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Governance Maturity Model

The governance maturity model shown in Figure 1 was first published in 2018:

REDP5486 The Journey Continues: from Data Lake to Data-Driven Organization

Figure 1

Figure 1: Governance Maturity Model

It shows five levels of maturity that build on one another until the organization is able to support a wide range of advanced resource and data use along with appropriate self-service access to data for a majority of people in the organization. This is the capability that Forrester calls Data Citizenship.

In general, organizations are not universally at one level of maturity. They adjust their investment to focus on the types of data and processes that will bring the most value. So their coverage looks more like figure 2.

Figure 2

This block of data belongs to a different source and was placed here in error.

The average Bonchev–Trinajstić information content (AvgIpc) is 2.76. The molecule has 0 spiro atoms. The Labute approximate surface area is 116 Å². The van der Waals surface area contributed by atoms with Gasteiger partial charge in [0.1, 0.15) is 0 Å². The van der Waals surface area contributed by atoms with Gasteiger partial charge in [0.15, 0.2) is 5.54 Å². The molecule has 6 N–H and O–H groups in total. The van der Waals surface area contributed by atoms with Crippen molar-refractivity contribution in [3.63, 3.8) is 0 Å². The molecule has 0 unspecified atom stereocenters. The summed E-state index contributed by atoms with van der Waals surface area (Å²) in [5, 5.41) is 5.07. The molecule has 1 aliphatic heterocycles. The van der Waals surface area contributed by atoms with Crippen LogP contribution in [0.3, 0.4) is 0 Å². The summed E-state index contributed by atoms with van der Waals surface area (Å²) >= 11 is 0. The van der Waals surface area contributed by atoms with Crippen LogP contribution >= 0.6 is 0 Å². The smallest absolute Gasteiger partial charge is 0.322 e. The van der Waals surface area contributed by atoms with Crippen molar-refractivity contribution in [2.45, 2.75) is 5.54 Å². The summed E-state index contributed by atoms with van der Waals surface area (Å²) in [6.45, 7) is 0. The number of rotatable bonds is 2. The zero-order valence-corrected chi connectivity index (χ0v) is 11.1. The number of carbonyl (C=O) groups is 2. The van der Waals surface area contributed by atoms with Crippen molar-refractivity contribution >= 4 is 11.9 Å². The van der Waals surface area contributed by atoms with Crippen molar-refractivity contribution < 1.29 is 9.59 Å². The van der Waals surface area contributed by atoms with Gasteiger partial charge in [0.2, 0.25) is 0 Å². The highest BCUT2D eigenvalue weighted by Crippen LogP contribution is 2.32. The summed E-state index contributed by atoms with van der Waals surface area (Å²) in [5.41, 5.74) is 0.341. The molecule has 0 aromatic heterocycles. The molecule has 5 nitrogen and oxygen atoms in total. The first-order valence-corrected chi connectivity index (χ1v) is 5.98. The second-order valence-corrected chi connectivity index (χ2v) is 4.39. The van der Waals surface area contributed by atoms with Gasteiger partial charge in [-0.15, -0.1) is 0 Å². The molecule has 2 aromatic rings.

Figure 2: Staging maturity

The maturity levels are:

Asset Awareness Maturity Level - where is the organization's resource and what are their properties?

Asset Awareness

An organization has achieved asset awareness when it has a catalog of its resources that shows the properties of the resources, who owns them and their lineage (how they were created). The catalog entry for a resource is called an asset.

These catalogs ideally should cover all types of resources, from data stores, data feeds, APIs and the processes/applications that work with them. In addition, the catalog can include information about the logical structure (schema) of the data, its format (for example, XML, JSON) the values stored and what the data elements within the asset mean to the organization.

Figure 3 shows the different types of tools that can be used to build up the asset catalog and make it searchable through a user interface.

Figure 3

Figure 3: Capabilities needed to achieve Asset Awareness

Governance Awareness Maturity Level - how should data be governed?

Governance Awareness